John Michell explores the joyless history of the metric system
One of the first and best things Mrs Thatcher did when she became Prime Minister was to abolish the Metrication Board. It made her quite popular at the time. The MB was an unlovable alien, the scourge of traditional village bakers and none too scrupulous with its propaganda. One of its favourite tricks was to pretend that every country but Britain had ‘gone metric’, and that, if we did not do so too, we would somehow be left behind in the rush towards higher standards.
This was of course completely untrue. A few countries with weak national cultures, like Australia, succumbed to the metric fever, and others pretended to convert for the sake of French aid and culture grants, but the free people of the United States rejected the metric system out of hand. The distressing prospect of the entire world enchained and deluded by metrication was thus happily averted.
No one anywhere has ever voted for the metric system. Even in France, where the metre was imposed by the revolutionary government of 1795, it was so strongly resisted that police had to be sent in to smash up the pound scales of the market traders, sparking off widespread ‘metre riots’.
Unlike the foot, which is now recognized as the principal unit in Stonehenge and has remained unchanged over thousands of years, the French metre has been defined or redefined no less than four times . Originally, it was meant to represent a ten-millionth part of a quarter of the meridian, measured through Paris, but the 18th-century savants who undertook the measuring were empiricists, and instead of consulting tradition they tried to do the calculation for themselves. They got it badly wrong and the metre they obtained was much too short.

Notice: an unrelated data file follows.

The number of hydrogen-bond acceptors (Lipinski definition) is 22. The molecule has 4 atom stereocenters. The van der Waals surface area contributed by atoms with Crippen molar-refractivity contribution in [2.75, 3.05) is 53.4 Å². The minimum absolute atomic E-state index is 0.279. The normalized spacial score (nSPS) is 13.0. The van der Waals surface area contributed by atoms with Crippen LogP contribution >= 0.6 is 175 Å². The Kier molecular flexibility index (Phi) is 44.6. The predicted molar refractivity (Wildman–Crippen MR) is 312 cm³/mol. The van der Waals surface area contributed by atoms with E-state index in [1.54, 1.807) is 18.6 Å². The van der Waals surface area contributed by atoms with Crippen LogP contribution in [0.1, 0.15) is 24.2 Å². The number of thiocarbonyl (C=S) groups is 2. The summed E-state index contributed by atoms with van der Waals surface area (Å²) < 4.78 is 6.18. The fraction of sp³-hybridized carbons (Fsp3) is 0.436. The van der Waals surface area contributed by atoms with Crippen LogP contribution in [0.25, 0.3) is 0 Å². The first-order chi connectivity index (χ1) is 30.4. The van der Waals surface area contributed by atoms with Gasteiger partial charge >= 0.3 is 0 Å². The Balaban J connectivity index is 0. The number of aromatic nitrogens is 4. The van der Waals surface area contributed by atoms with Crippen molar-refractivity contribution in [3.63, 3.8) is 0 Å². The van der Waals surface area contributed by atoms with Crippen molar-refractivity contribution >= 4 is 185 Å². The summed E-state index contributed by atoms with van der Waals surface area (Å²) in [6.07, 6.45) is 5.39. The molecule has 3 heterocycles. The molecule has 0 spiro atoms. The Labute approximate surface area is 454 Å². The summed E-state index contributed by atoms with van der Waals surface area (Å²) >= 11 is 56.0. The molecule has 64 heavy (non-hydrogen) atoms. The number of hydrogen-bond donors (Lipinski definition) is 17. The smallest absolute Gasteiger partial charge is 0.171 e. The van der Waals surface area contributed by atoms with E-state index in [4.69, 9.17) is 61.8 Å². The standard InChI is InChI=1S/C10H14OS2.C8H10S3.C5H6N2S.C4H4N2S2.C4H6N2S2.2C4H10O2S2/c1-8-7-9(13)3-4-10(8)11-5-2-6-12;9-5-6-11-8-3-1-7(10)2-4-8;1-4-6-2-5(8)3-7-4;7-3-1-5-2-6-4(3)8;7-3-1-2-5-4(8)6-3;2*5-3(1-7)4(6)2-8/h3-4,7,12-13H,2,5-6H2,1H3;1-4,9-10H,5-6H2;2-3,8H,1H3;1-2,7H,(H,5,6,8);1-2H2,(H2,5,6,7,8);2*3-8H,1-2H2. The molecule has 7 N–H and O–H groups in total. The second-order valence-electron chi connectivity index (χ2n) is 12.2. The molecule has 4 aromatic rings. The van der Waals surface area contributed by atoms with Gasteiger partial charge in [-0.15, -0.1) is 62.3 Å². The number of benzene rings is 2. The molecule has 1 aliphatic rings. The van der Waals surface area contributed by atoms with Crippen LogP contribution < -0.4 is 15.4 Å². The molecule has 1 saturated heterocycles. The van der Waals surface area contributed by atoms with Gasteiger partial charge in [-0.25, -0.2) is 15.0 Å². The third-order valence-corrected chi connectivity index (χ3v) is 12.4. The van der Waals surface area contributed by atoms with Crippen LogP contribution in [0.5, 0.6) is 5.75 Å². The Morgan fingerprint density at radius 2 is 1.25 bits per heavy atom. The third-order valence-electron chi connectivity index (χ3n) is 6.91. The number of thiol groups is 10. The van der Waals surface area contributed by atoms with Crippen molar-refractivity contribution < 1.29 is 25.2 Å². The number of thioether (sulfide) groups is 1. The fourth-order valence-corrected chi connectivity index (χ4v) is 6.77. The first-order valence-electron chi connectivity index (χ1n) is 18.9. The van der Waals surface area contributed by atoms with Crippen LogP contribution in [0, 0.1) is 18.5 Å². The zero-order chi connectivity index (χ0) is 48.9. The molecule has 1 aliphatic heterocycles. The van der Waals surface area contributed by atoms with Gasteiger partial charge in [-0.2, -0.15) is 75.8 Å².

Quarrels about the length of the metre continued up to 1960, when an International Conference proclaimed it to equal 1,650,763.74 wavelengths, in a vacuum, of an orange-red ray of Krypton-86 atom. Thus the naked inaccuracy of the metre was decently wrapped up in incomprehensibility.
If only those savants had proceeded properly, following Sir Isaac Newton, they might have rediscovered the true, geodetic metre, commensurable with all the other measuring units of the ancient world. When Newton’s theory of gravitation required him to ascertain the dimensions of the earth, he studied the dimensions of Solomon’s Temple. As he well knew, the length of the polar axis and other geodetic measures were represented by the ancient cubit rods. Blinded by their secular science, the French failed to notice the fact that the average length of the meridian, as known to ancient science and confirmed by modern satellite surveys, is a tenth part of 12⁵ English miles.
The standard unit of ancient astronomy was the circumference of the moon (= 127 ft). The foot, mile etc. also refer to the dimensions and functions of our bodies, thus linking the human scale with the cosmic whole. The atheistic metre has none of these qualities. Ever fluctuating, based on no natural standard, it was designed to represent the triumph of scientific materialism over human convenience and custom. Thus in actual use the metric system is awkward and impractical. Tom Wolfe was no doubt right in blaming the inhumanity of 20th-century architecture on metrication.
Now that we are to lie in the same bed with the French, Dutch, Greeks and maybe the Turks, perhaps these dear old friends will Sllow us to free them from the metric delusion and gratefully readopt the civilized standards of weight and measure which we have preserved for the time when reality breaks in again and the desirability of true cultural standards is once more made apparent.